The ashes of Ralph Vaughan Williams, eminent British composer, and his second wife Ursula are buried in the north choir aisle of Westminster Abbey, near the graves of Herbert Howells and Charles Villiers Stanford. All the music played at his burial service was selected according to his known wish. He composed a new anthem, The souls of the righteous, for the unveiling of the Battle of Britain memorial chapel in the Abbey in 1947 and arranged the setting of the hymn All people that on earth do dwell for the 1953 coronation (the first occasion on which a congregational hymn had been sung at a coronation). Also sung at the coronation was his Creed and Sanctus (from the Communion service in G minor, both adapted by Maurice Jacobson) and O taste and see.
The slate gravestone was originally cut by sculptor Reynolds Stone but in 1965 it was re-cut and filled with white marble for better preservation. The inscription reads:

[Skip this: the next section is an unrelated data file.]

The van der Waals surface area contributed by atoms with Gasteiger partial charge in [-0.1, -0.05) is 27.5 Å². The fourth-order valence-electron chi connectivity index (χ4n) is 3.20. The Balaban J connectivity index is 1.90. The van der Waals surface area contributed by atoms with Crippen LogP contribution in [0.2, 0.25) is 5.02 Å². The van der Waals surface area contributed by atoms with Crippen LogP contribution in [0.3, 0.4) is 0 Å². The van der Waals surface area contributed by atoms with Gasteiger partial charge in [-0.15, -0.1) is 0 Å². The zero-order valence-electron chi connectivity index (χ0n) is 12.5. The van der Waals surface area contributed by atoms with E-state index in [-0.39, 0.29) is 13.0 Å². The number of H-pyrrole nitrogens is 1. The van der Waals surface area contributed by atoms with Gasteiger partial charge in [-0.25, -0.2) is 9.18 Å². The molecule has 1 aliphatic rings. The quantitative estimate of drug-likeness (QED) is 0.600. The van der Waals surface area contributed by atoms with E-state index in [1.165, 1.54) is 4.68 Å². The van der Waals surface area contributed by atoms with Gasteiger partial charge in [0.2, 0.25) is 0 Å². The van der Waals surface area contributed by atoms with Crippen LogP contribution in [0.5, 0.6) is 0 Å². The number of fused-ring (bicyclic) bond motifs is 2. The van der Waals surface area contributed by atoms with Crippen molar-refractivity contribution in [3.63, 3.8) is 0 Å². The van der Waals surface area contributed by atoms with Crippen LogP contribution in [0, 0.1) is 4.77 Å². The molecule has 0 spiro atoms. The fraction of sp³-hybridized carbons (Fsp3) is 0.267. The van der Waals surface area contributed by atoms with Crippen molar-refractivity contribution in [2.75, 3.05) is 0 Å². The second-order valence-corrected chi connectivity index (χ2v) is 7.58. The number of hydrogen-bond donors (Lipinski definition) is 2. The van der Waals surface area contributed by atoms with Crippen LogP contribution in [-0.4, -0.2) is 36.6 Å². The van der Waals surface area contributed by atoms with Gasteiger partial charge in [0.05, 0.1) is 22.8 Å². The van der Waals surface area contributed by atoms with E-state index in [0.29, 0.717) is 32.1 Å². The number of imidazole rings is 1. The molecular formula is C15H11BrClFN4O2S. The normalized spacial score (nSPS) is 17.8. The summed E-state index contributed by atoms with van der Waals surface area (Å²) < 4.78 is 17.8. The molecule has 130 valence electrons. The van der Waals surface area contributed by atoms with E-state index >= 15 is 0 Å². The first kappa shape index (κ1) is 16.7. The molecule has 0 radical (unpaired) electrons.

RALPH VAUGHAN WILLIAMS
and a small white stone adjoining his just gives the initials for his widow "UVW" with a cross. She was buried on 21 April 2008.
Vaughan Williams was born on 12th October 1872 at Down Ampney in Gloucestershire, a son of the Reverend Arthur Vaughan Williams and his wife Margaret (Wedgwood). He attended Charterhouse School and studied at the Royal College of Music under Hubert Parry and Walter Parratt. After university he was a pupil of Charles Stanford. In 1897 he married Adeline Fisher. He became the leading British composer of his generation, writing songs, instrumental works, choral works and symphonies. During the 1914-1918 war he joined the Royal Army Medical Corps as an ambulance orderly and later served at the Somme. Declining a knighthood he was made a member of the Order of Merit. In 1953 he married his second wife Ursula Wood (1911-2007). He died on 26th August 1958.
"The best of both worlds. A life of Sir William McKie" by H. Hollis, 1991